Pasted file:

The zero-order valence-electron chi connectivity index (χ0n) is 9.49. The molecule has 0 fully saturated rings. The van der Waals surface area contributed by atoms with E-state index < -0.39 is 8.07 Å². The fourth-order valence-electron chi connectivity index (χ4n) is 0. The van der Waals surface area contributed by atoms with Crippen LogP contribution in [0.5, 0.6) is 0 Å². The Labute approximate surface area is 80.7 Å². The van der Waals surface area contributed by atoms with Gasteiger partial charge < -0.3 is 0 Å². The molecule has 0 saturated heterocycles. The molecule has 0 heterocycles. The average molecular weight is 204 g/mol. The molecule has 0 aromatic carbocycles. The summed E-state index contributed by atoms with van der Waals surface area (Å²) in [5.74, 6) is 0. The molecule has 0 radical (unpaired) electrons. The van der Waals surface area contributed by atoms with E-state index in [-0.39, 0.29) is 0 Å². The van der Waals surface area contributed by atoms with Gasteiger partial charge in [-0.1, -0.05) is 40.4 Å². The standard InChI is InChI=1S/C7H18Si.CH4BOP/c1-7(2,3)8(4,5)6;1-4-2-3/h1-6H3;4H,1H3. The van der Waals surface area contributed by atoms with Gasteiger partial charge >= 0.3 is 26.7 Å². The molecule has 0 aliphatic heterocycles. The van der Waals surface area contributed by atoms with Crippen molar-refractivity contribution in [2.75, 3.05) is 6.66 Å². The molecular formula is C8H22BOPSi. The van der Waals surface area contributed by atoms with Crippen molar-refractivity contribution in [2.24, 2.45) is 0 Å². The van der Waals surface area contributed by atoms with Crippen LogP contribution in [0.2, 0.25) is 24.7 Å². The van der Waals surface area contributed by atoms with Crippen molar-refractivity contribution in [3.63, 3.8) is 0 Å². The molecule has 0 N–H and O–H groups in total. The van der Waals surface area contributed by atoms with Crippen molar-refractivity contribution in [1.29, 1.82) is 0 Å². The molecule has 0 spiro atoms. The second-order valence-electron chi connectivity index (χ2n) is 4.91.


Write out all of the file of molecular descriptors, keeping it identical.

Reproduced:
The zero-order valence-electron chi connectivity index (χ0n) is 9.49. The molecule has 0 fully saturated rings. The van der Waals surface area contributed by atoms with E-state index < -0.39 is 8.07 Å². The fourth-order valence-electron chi connectivity index (χ4n) is 0. The van der Waals surface area contributed by atoms with Crippen LogP contribution in [0.5, 0.6) is 0 Å². The Labute approximate surface area is 80.7 Å². The van der Waals surface area contributed by atoms with Gasteiger partial charge < -0.3 is 0 Å². The molecule has 0 saturated heterocycles. The molecule has 0 heterocycles. The average molecular weight is 204 g/mol. The molecule has 0 aromatic carbocycles. The summed E-state index contributed by atoms with van der Waals surface area (Å²) in [5.74, 6) is 0. The molecule has 0 radical (unpaired) electrons. The van der Waals surface area contributed by atoms with E-state index in [-0.39, 0.29) is 0 Å². The van der Waals surface area contributed by atoms with Gasteiger partial charge in [-0.1, -0.05) is 40.4 Å². The standard InChI is InChI=1S/C7H18Si.CH4BOP/c1-7(2,3)8(4,5)6;1-4-2-3/h1-6H3;4H,1H3. The van der Waals surface area contributed by atoms with Gasteiger partial charge >= 0.3 is 26.7 Å². The molecule has 0 aliphatic heterocycles. The van der Waals surface area contributed by atoms with Crippen molar-refractivity contribution in [2.75, 3.05) is 6.66 Å². The molecular formula is C8H22BOPSi. The van der Waals surface area contributed by atoms with Crippen molar-refractivity contribution in [2.24, 2.45) is 0 Å². The van der Waals surface area contributed by atoms with Crippen LogP contribution in [0.2, 0.25) is 24.7 Å². The van der Waals surface area contributed by atoms with Crippen molar-refractivity contribution in [3.63, 3.8) is 0 Å². The molecule has 0 N–H and O–H groups in total. The van der Waals surface area contributed by atoms with Crippen molar-refractivity contribution in [1.29, 1.82) is 0 Å². The molecule has 0 spiro atoms. The second-order valence-electron chi connectivity index (χ2n) is 4.91.